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UCF Judaic Studies series presents Berdichevsky on Esperanto

 


Dr. Norman Berdichevsky, who teaches Hebrew at UCF’s Judaic Studies Program, will present a lecture titled “Do You Speak Esperanto? A Created, Modern International Language and the Revival of Hebrew” at noon, Tuesday, Feb. 19 in the Psychology Building, room 105.

Berdichevsky holds a Ph.D. in human geography from the University of Wisconsin-Madison (1974) and is the author of several books, among them: “The Danish-German Border Dispute” (Academica Press, 2002), “Nations, Language and Citizenship” (McFarland & Co., Inc., 2004), “Spanish Vignettes; An Offbeat Look into Spain’s Culture, Society & History” (Santana Books, Malaga, Spain. 2004), “An Introduction to Danish Culture” (MacFarland, 2011), and “The Left is Seldom Right” (New English Review Press, 2011).

He is a regular contributor to the New English Review website for which he has written a monthly essay for the past five years, and is the author of more than 250 articles and book reviews that have appeared in a variety of American, British, Danish and Israeli periodicals such as World Affairs, Journal of Cultural Geography, Ecumene, Ariel, Ethnicity, The World & I, Contemporary Review, German Life, Israel Affairs and Midstream. He is also a professional translator from Hebrew and Danish to English, and is an honorary adjunct-docent faculty member of La Akademio Internacia de la Sciencoj in San Marino, an institution offering seminars and courses in Esperanto.

Esperanto is the most widely spoken constructed international language. Its name derives from “Doktoro Esperanto” (“Esperanto” translates as “one who hopes”), under which Dr. Ludwig Lazarus Zamenhof published the first book detailing Esperanto, the Unua Libro, on July 26, 1887. Zamenhof’s goal was to create an easy-to-learn and politically neutral language that transcends nationality and would foster peace and international understanding among people with different regional and/or national languages. Estimates of Esperanto speakers range from 100,000 to one million people. Esperanto has a notable presence in over a hundred countries. The first World Congress of Esperanto was organized in France in 1905. Esperanto was recommended by the French Academy of Sciences in 1921. Esperanto was created in the early 1880s by Dr. Zamenhof, a Jewish ophthalmologist from Bialystok. After some 10 years of development, in which Zamenhof spent translating literature into Esperanto as well as writing original prose and verse, the first book of Esperanto grammar was published in Warsaw in July 1887, according from Wikipedia.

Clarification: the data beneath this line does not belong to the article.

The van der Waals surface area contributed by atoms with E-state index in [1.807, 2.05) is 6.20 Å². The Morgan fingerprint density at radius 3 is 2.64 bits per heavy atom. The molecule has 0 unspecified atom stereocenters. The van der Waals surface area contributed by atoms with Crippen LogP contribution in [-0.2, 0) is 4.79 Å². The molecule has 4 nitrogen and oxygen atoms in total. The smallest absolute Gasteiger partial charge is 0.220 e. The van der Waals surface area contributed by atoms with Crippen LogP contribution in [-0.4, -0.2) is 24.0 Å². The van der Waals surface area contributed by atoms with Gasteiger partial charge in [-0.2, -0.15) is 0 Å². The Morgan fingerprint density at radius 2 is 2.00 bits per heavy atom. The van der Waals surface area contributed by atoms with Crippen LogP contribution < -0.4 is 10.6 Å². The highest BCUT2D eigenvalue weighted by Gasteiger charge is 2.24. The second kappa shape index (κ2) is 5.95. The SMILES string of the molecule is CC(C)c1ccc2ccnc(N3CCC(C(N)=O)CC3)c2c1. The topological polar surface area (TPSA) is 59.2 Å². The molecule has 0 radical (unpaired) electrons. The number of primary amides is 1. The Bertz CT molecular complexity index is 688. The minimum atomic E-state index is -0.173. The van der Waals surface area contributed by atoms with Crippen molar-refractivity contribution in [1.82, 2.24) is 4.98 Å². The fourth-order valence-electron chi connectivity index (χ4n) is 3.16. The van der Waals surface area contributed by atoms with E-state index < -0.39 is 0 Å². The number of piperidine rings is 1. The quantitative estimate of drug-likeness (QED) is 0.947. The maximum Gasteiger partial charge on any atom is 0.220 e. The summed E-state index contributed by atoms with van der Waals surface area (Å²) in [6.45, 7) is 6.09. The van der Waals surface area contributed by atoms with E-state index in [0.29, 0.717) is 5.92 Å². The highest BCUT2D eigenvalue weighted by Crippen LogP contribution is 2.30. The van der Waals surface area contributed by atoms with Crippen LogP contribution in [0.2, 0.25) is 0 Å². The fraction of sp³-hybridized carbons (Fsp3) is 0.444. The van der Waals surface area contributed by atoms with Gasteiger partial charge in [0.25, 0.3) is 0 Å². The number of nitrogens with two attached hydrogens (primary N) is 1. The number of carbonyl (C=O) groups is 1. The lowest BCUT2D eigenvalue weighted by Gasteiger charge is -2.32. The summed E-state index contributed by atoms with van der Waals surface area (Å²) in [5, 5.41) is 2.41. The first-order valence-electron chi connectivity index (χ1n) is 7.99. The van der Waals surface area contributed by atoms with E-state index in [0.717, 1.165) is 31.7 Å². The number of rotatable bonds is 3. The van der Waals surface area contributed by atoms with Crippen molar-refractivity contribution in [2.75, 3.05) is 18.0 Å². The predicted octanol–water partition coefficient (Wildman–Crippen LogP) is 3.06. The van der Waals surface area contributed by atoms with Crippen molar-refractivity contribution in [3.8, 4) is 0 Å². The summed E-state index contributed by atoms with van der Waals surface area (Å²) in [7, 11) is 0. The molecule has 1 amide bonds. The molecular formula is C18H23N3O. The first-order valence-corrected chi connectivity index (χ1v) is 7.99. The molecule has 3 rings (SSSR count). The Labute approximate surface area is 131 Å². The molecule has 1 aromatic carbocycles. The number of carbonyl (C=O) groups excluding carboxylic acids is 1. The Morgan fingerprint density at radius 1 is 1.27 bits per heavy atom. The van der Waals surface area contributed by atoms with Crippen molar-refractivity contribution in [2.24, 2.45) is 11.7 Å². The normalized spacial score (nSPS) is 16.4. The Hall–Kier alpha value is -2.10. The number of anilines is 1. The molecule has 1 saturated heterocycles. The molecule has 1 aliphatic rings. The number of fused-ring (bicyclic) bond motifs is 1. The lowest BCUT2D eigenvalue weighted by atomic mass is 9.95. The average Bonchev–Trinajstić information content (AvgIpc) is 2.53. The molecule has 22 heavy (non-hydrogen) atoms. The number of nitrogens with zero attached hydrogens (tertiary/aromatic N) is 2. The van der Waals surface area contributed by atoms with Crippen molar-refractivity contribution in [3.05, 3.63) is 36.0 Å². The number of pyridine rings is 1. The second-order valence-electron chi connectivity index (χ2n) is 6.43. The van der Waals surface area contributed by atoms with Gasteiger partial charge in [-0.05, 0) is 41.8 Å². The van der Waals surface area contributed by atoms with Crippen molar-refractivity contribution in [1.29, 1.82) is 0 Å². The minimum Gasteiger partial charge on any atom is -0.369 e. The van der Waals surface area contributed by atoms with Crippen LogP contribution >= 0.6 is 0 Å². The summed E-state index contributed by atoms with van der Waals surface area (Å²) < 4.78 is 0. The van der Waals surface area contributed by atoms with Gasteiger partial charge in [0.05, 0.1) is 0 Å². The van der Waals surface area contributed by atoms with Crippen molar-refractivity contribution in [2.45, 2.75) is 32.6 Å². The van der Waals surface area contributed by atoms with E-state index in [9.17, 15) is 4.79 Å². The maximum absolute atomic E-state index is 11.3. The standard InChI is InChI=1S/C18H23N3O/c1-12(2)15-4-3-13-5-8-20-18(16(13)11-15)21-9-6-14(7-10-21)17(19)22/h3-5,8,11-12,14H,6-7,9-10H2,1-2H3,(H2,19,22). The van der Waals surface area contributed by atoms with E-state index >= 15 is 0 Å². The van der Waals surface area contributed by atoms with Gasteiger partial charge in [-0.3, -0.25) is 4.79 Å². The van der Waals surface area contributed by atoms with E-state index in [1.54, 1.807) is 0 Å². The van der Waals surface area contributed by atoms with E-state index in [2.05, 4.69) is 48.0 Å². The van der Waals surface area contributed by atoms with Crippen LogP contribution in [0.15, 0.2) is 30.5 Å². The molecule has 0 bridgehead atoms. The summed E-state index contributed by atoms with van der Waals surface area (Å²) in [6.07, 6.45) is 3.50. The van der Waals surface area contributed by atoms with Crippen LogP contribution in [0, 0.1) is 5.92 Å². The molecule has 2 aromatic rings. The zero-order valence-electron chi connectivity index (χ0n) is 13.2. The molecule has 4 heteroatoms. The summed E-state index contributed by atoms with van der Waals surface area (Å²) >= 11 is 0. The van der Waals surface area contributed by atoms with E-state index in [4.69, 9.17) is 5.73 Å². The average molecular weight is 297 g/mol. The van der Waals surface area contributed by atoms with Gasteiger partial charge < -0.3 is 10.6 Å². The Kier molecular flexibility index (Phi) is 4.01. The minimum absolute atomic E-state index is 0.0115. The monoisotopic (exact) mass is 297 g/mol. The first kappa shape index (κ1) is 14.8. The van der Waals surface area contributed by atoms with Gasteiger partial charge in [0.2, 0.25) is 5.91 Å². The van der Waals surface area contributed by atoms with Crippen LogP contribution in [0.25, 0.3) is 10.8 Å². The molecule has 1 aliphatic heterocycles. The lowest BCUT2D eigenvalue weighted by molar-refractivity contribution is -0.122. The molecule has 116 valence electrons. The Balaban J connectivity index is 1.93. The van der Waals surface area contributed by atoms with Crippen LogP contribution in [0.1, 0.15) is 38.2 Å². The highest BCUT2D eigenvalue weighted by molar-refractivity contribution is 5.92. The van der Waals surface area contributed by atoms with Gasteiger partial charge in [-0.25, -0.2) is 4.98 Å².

The Judaic Studies Program, now in its 29th year at UCF, offers the Distinguished Lecturers Series to the UCF and Central Florida community. This lecture is co-sponsored by Central Florida Hillel and is open to the public and is free of charge. Permits for parking should be secured through the yellow parking machines, available in the parking lots and garages, prior to the lecture. For campus maps and parking information, please visit http://www.UCF.edu.

For further information, contact Dr. Moshe Pelli, director of the Judaic Studies Program at UCF at 407- 823-5039 or 407-823-5129.

 

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